Several months ago, Jeremy Gottlieb wrote an excellent blog on Moz called ‘One Formula to Rule Them All: SEO Data Analysis Made Easy in Excel‘. The article had terrific advice on using the Excel ISNUMBER formula to sort Excel data to create insights. After using the formula so much, I decided to create a formula generator to help myself and others be an SEO Hero for their clients.
You can use the tool above, or the ISNUMBER formula tool on its stand alone page.
How to use the ISNUMBER formula
Jeremy’s article has some terrific uses on how you can use this powerful formula. Below is a quick and dirty step through of I would use the isnumber generator with google analytics. In this example I’m using search console data for an imaginary Golf Course that also hosts weddings.
In this example, the client wants to know what ‘wedding’, ‘golf course’ and ‘general golf’ phrases are bringing in clicks. This is three search terms in total.
In the generator, I will click the three ‘number of terms’ button. This lets me fill in the three search terms, and how I want them to appear.
The ISNUMBER sorts by appearance, so in this case I put wedding first, so any search phrase that had golf and wedding in it would be categorized as wedding.
I took the same approach by putting course as my second search term. Had I used golf, any term that had golf and course in it would be sorted under golf.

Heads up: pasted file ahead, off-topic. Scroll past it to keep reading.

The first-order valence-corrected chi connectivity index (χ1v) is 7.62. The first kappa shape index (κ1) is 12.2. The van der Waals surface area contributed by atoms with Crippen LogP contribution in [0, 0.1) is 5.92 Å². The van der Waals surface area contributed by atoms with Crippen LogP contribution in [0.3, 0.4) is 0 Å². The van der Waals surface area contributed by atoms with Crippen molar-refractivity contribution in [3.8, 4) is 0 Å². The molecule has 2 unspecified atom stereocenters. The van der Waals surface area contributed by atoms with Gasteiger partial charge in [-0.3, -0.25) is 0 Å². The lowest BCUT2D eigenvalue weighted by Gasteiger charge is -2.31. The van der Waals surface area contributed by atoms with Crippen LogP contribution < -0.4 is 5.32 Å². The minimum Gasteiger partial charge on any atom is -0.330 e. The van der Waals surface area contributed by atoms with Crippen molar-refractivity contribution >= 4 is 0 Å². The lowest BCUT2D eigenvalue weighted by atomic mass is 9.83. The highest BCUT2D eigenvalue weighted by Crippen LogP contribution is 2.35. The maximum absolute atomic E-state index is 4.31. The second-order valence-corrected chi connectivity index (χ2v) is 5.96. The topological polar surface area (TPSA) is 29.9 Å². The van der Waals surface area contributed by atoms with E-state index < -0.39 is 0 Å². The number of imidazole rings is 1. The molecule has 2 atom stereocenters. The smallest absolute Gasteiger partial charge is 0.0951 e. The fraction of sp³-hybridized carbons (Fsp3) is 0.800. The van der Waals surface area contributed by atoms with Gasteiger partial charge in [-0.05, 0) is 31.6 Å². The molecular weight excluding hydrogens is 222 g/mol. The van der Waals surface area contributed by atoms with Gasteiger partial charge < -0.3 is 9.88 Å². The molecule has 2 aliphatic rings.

From there I then added in a new column called ‘Category’ in the excel sheet and copied the formula into cell F2. Duplicating the formula down the F column, everything can be quickly sorted.
Using the ISNUMBER Excel formula you can categorize hundreds of rows of data in a matter of minutes. You’ll notice there’s a fourth category called ‘other’ and that simply puts anything that isn’t being searched for into a catch-all category.
You can boil it down even further by creating a pivot table, and then using an appropriate chart to display the pivot table data.
I’ve set the limit of search terms for Twelve as I rarely find myself using anything past seven or eight. If you need more than twelve terms, you should be able to see the pattern in the formula to tack on more expressions.
One way you may go past twelve is if you are categorizing many search term into a single category. For example you could have, in this case, added ‘club’, ‘driver’ and ‘birdie’ to the golf related category.
If you find this tool helpful, or have any glitches/problems with it, feel free to comment below.